Getting back into Synth's after 25 years - recomendations


Joined
May 22, 2017
Messages
1
Reaction score
0
Hi All, Hoping for some advice.

To cut the long story short I used to be into Syth's / drum kits and owned a Korg M1 Workstation.. if anyone is old enough to remembers those. It's taken me 25 years to realise that something has been missing in my life and and want to get back in to my music creative side, if anything would be more constructive than watching tv.

I envisage a lot has changed since then so need some help choosing some software and a workstation - it doesn't have to be brand new however the best bang for the buck as I don't want to have to keep on upgrading.

My current budget is £1500, and already own a high spec pc and was recently given a novation 49 impulse barebone midi keyboard just a few days ago - not sure if that is going to be any use.

The type of music I would like to have a go with creating is newage, i.e. enigma style , so looking for recommendation of a workstation and software that have a wide collection of high quality sound banks, strings, voice, orchestra pan flutes etc - and reasonably easy to use. It's purely home studio kit I'm after - too old to gig and certainly lacking skills.

Any suggesting would be much appreciated.

Thanks
 
Ad

Advertisements

happyrat1

Destroyer of Eardrums!!!
Joined
May 30, 2012
Messages
8,430
Reaction score
3,595
Location
GTA, Canada
You have an important decision to make here.

Do you want to go the controller/soft synth route or do you want to start investing in a lot of expensive hardware gear that is definitely not obsolescence proof but does hold its resale value?

If you want to go controller, then how many keys and what sort of action are you looking for? Some recommended controllers are Akai MPK series, Arturia Keystation series and A few choices from Studiologic.

Then you'd have to look around for DAW software and free and commercially available soft synths.

If you're looking at hardware workstations you can splurge your entire working budget on a single keyboard and then some. Used and new take a look at the Roland Juno models or the Korg Krome or Korg TR models or maybe a used Yamaha Motif or a used Kurzweil PC361 just to get you started.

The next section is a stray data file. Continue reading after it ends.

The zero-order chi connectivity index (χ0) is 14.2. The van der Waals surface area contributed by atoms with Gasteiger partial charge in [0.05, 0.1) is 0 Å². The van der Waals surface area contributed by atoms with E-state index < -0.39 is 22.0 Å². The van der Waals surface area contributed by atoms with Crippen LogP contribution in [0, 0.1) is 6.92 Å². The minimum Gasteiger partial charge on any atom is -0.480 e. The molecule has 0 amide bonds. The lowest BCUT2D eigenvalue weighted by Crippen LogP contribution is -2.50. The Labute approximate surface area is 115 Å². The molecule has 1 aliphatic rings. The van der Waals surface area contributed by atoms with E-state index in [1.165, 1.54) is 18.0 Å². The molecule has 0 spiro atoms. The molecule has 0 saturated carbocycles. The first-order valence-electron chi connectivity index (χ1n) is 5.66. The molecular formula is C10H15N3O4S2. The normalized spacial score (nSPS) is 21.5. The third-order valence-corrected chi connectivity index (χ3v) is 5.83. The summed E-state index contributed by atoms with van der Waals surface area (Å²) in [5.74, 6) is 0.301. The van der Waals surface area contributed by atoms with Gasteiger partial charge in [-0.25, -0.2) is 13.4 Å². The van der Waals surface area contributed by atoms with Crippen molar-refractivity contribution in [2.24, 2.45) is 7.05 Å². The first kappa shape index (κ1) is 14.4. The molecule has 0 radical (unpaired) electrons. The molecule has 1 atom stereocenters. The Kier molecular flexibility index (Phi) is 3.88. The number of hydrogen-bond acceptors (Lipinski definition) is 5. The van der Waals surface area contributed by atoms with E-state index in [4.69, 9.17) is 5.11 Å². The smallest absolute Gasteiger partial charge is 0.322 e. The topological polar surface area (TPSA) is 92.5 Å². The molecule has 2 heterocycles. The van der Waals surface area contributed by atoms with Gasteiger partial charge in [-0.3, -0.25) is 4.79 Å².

If I were starting out these days I'd go with a good quality controller and start collecting various rack modules to expand my soundset as time and money permits.

Personally I'm not a big fan of soft synths. They are memory hogs and prone to crashes at the worst possible times. Also, sooner or later your OS software will become obsolete and hence so will your soft synths.

A good MIDI controller and a collection of rack modules is the optimum setup to avoid obsolescence and maintain resale value should you ever wish to upgrade.

That's my $0.02

Gary ;)
 
Last edited:

happyrat1

Destroyer of Eardrums!!!
Joined
May 30, 2012
Messages
8,430
Reaction score
3,595
Location
GTA, Canada
Just to give you a few specifics to look at if you want to go the controller and module route, take a look at the Arturia Keylab 88 (new) and a Korg Triton Rack (used) and/or a Roland Sound Canvas or Integra7 and/or a Yamaha Motif Rack (used or newer models)

This setup would give you the most bang for your buck :)

Gary ;)
 

Fred Coulter

Collector of ancient keyboards
Joined
Feb 15, 2016
Messages
825
Reaction score
427
Location
Central Florida
If you're not planning on playing out, I think you'll find the computer workstation route will be much cheaper. Buy a decent MIDI controller keyboard and do everything else on the computer. There's an amazing amount of free instruments out there. Heck, now a days you can connect directly from the keyboard to the computer using a USB cord, so you don't even need a MIDI interface.

If you're planning on playing out, then ignore my previous statement. (I'm not a fan of computers on stage.)
 
Joined
Dec 25, 2012
Messages
92
Reaction score
26
If you're not planning on playing out, I think you'll find the computer workstation route will be much cheaper. Buy a decent MIDI controller keyboard and do everything else on the computer. . . .
+1.

Another question:

. . . Do you want to play with sounds (that is, design your own, or make significant modifications to "stock" sounds)?

If so, you'll want a real programmable synth (or "virtual synth"). In hardware, those start around the Korg microKorg (and microKorg XL and XL+), and go up from there. They are _not_ M1 substitutes.

In software synths (not free), check out:

https://www.applied-acoustics.com

There are lots of freeware software synths -- Google will help, there. Add "VST" to your search.

If you want to work with libraries of sampled sounds, there are lots to choose from. Or, in that case, one of the many "ROMplers" (keyboards with lots of sound samples) will work. Korg Kross (I think), or the Yamaha Motif "budget models" -- "MM" and/or "MX" series. Those (more-or-less) _are_ M1 substitutes.

. . . If you want to compose, rather than play live, mini-keys might be a good choice.

. Charles
 
Ad

Advertisements

Fred Coulter

Collector of ancient keyboards
Joined
Feb 15, 2016
Messages
825
Reaction score
427
Location
Central Florida
If you want to compose, rather than play live, mini-keys might be a good choice.
Probably depends on how much of a keyboard player you are. The more you play traditional keyboards, the more your muscle memory will fight you on the micro keys. On the other hand, if you're just imputing individual parts into a sequencer, you don't need 88 or 61 keys.
 
Ad

Advertisements


Ask a Question

Want to reply to this thread or ask your own question?

You'll need to choose a username for the site, which only take a couple of moments. After that, you can post your question and our members will help you out.

Ask a Question

Top